Time passes quickly now, and it’s hard to believe we’re over four months into this year already, and it’s already time to celebrate yet another Mother’s Day without my mom. Is this really the tenth time in a row that’s happened? Mom passed away in August 2002 and every Mother’s Day since then has been tinged with sadness. Only once, during the time she and I were both alive on this earth, were we ever apart on Mother’s Day.
There are still days when I wake up, especially after having dreamed about times past, and for a split second forget that she’s gone. There are still times when something important (good or bad) happens to me, and I have the urge to pick up the phone and tell her about it. There are still moments when I can’t remember some detail about my childhood, or I have a question about how to do something she did all the time, and I want to ask her about it.
I often wish that she could see this beautiful house we live in now. She would have loved all the light, the big windows that look out on the lake. She would have loved the peace and serenity of our back yard with its view of the water. She would have loved the look of the grand staircase (although not climbing those stairs). She would have been smitten with the huge master bathroom and room-sized master closet – two things she always wanted but never had.
I know she would love to watch all the birds here on the lake, and she would be fascinated by our swallows that nest on the balcony and the cardinals that come to our garden for dinner and the doves that perch on the fence and “coo” at us, and the mockingbirds that entertain us with their songs and the scissortails that dive for insects and then crack them against the fence post and the egrets and herons that strut along the shore and the hawks and the occasional eagle that soar overhead and all the rest. She loved the birds that came to the feeder in her front yard, and one of her biggest frustrations in her last months was that she was too ill to feed and watch them.
I wish she could meet her “granddogs” – my three Japanese Chins. Although Daddy was the biggest “dog person” in our family, I know these babies would have won her heart, too. I wish she’d been here to share my grief at the recent losses of first our Big Kitty and then my Bobble, the cats she did know and used to take care of for us when we traveled.
I think about Mom when I travel now. I think about how I could always leave my pets, my house, or my kids with her and have absolute confidence that they would be safe and well cared for. And I think about how she refused to travel, herself, in her last decades of life. I think about all that she missed out on because of her fear of planes, of boats, of cars. She never flew, was afraid of heights and didn’t like to go up in tall buildings, either. She was afraid of the water because she never learned to swim, was scared to drive or ride on freeways or over bridges, or to go fast (defined as more than about 45 mph), necessitating the plotting of long, slow alternate routes on back roads when she did venture out of the house.
Mostly, though, she stayed home. She said it was because she was a “homebody” but I always thought she had at least a mild form of agoraphobia. Home seemed to be the only place she felt safe. Or at least relatively safe. Even at home, she worried constantly – about something bad happening to her or to her family. I was an only child, and I took off to California after high school on a short-lived flirtation with life in an exotic new land. I’ll never forget my dad telling me years later that he thought Mom was going to go crazy when I was gone, how she worried all the time that something horrible would befall me, how she couldn’t eat or sleep on days I didn’t call.
She wasn’t always that way. I sometimes look at the old photo album I inherited, at the pictures of her and dad in Colorado, at Pike’s Peak, or perched atop the waterfall at Turner Falls, OK, taking home movies. I have memories of childhood vacations to Galveston, Carlsbad Caverns, and the Arkansas Ozarks, when Mom seemed fine with whizzing down the interstates. Back then, she camped in the woods where snakes and bears hung out, braved the bats in the caves, waded in the ocean barefoot with never a thought about jellyfish.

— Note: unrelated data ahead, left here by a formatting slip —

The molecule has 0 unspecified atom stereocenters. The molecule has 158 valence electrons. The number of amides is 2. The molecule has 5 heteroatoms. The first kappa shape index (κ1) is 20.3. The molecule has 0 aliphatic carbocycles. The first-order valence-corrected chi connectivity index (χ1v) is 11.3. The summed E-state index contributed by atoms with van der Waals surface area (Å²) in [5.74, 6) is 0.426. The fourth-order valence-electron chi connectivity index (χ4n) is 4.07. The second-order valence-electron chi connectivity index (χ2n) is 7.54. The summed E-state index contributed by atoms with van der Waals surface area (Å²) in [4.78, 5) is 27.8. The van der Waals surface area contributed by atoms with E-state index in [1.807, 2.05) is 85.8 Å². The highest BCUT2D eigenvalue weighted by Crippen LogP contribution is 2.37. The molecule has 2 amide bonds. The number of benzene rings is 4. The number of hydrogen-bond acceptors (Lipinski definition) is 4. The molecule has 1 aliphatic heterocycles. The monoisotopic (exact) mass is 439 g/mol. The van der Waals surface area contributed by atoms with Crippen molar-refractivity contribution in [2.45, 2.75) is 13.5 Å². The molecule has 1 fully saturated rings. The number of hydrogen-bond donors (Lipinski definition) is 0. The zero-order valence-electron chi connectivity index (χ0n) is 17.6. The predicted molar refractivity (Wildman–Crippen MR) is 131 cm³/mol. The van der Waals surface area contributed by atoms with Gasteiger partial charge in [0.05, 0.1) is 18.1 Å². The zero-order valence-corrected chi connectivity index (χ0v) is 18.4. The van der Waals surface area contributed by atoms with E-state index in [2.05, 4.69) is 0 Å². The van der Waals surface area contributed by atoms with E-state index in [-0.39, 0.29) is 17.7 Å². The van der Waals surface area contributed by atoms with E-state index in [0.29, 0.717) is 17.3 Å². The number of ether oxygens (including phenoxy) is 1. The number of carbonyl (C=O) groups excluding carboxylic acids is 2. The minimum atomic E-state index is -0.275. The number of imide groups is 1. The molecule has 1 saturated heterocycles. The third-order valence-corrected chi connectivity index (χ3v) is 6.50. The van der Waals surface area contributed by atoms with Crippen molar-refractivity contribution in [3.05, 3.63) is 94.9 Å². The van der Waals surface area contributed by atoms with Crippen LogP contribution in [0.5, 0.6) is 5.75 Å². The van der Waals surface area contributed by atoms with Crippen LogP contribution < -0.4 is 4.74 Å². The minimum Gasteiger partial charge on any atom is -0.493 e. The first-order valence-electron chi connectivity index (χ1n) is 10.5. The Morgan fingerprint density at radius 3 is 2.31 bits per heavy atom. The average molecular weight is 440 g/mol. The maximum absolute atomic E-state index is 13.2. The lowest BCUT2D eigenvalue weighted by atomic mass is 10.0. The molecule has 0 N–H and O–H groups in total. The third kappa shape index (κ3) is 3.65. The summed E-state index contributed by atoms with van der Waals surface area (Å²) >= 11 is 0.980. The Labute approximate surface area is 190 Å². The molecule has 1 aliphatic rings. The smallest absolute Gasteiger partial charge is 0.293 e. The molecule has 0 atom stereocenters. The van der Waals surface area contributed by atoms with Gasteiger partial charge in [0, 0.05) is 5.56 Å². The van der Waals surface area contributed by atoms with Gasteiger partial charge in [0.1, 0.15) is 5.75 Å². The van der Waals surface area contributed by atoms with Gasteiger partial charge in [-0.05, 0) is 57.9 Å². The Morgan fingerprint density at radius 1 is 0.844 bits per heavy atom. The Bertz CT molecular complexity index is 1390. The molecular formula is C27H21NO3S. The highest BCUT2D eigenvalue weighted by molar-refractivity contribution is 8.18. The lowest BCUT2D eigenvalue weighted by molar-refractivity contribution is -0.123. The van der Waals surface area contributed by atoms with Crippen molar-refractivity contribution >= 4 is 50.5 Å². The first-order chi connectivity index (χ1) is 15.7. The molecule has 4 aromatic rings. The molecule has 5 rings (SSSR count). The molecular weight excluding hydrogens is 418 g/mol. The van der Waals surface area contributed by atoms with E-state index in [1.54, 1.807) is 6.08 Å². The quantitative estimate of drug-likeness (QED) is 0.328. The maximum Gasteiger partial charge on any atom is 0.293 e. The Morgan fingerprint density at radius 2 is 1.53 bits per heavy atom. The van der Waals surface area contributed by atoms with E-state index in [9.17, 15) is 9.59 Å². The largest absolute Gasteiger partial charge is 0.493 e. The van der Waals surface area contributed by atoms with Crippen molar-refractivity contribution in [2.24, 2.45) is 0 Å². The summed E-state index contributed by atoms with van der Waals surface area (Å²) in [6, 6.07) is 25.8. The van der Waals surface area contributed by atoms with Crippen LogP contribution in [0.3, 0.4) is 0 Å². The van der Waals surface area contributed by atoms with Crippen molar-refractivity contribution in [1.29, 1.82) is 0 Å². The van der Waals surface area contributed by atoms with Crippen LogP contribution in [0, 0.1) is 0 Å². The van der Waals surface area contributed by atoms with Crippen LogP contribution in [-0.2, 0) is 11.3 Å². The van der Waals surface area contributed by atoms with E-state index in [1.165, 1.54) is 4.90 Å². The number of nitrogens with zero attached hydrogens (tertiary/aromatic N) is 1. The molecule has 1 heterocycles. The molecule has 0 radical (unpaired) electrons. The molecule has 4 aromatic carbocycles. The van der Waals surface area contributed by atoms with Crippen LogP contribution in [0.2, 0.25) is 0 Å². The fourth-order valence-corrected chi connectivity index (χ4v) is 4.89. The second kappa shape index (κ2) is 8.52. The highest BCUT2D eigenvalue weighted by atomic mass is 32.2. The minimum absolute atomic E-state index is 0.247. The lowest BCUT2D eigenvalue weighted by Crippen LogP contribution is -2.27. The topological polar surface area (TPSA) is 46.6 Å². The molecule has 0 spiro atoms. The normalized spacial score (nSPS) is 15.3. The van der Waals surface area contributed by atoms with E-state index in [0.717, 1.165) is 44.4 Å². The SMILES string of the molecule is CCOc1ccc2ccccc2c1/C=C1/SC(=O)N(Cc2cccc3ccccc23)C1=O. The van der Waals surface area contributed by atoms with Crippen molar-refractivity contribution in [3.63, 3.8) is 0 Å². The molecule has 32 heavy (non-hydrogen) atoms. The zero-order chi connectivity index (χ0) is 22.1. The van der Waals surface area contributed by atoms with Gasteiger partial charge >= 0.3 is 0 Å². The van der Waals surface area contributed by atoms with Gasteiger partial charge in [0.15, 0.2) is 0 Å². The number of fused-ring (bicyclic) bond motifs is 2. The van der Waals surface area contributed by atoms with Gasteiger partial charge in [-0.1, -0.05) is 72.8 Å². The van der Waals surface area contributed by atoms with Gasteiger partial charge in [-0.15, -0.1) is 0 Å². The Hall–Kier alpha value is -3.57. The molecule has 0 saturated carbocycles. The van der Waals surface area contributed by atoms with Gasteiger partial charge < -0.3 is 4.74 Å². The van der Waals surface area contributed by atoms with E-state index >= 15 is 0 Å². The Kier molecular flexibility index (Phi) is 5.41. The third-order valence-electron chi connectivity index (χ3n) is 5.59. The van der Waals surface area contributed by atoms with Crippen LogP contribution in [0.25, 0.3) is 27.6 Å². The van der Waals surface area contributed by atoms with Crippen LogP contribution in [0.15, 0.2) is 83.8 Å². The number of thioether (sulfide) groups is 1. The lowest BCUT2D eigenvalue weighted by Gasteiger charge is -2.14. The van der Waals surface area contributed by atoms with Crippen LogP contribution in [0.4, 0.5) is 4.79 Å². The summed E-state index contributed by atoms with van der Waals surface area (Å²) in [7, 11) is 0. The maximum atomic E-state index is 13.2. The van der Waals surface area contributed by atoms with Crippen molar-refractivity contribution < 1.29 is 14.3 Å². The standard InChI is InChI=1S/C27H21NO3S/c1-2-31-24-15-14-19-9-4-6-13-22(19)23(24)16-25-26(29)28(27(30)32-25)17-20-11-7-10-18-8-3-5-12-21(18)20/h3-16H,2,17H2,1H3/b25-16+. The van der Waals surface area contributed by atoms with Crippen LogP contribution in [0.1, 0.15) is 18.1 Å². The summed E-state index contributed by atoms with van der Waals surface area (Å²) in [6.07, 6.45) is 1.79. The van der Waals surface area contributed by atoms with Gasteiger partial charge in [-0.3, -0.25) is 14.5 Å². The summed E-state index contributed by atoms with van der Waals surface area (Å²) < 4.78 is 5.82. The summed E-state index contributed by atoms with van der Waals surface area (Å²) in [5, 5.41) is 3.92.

I’m not sure when she changed; it happened gradually. Maybe it came from long years of taking care of her aging parents, my grandparents, and living with the constant worries about their failing health. I once thought maybe my being an only child, her having “all her eggs in one basket,” so to speak, was the reason she was so overprotective and so afraid of losing me, but her fears were much more generalized than that.
Maybe the fear was always there, under the surface. Maybe that’s why she married my Dad, who was one of the most fearless people I ever met. Not in a reckless way, not in the sense that he took unnecessary risks; in fact, he was also one of the most careful people I’ve ever known. But he didn’t worry about things. He assessed a situation, considered his options for dealing with it, made a decision and didn’t second guess himself. He took an almost fatalistic approach; I remember him telling me that he believed all you can do is exercise the best judgment you know how, and what’s meant to happen will happen.
Dad didn’t fear his own death the way Mom did. He talked about it comfortably, casually, as just an inevitable part of life. He stopped going to church when I was a teenager, after being disappointed in the church politics he encountered there and the distinctly un-Christian way too many members of his long-time congregation acted. But he read the Bible and he prayed, and he was one of the most deeply spiritual men I’ve ever known. His spirituality always seemed to me like a mix of the traditional Protestant Christianity he grew up with and the American Indian (as everyone called it back then, now Native) heritage that ran through his bloodlines – that deep connection with the land, with animals, with the afterlife.
I always wished Mom could achieve the kind of peace of mind that Daddy seemed to come by so naturally – for all our sakes. Her fears and worries shaped and in many ways limited my life. They brought me back to Texas from California and kept me here for the next two decades. They made it more difficult for me to move to Arkansas to marry Tom and made me feel guilty about living so far away. They played a big role in my drive to persuade Tom to move to the Dallas area when he was ready for a career change. (I’m not complaining; in hindsight, Texas is and always will be where I belong – but my concern for Mom did keep me from exploring the world more when I was young).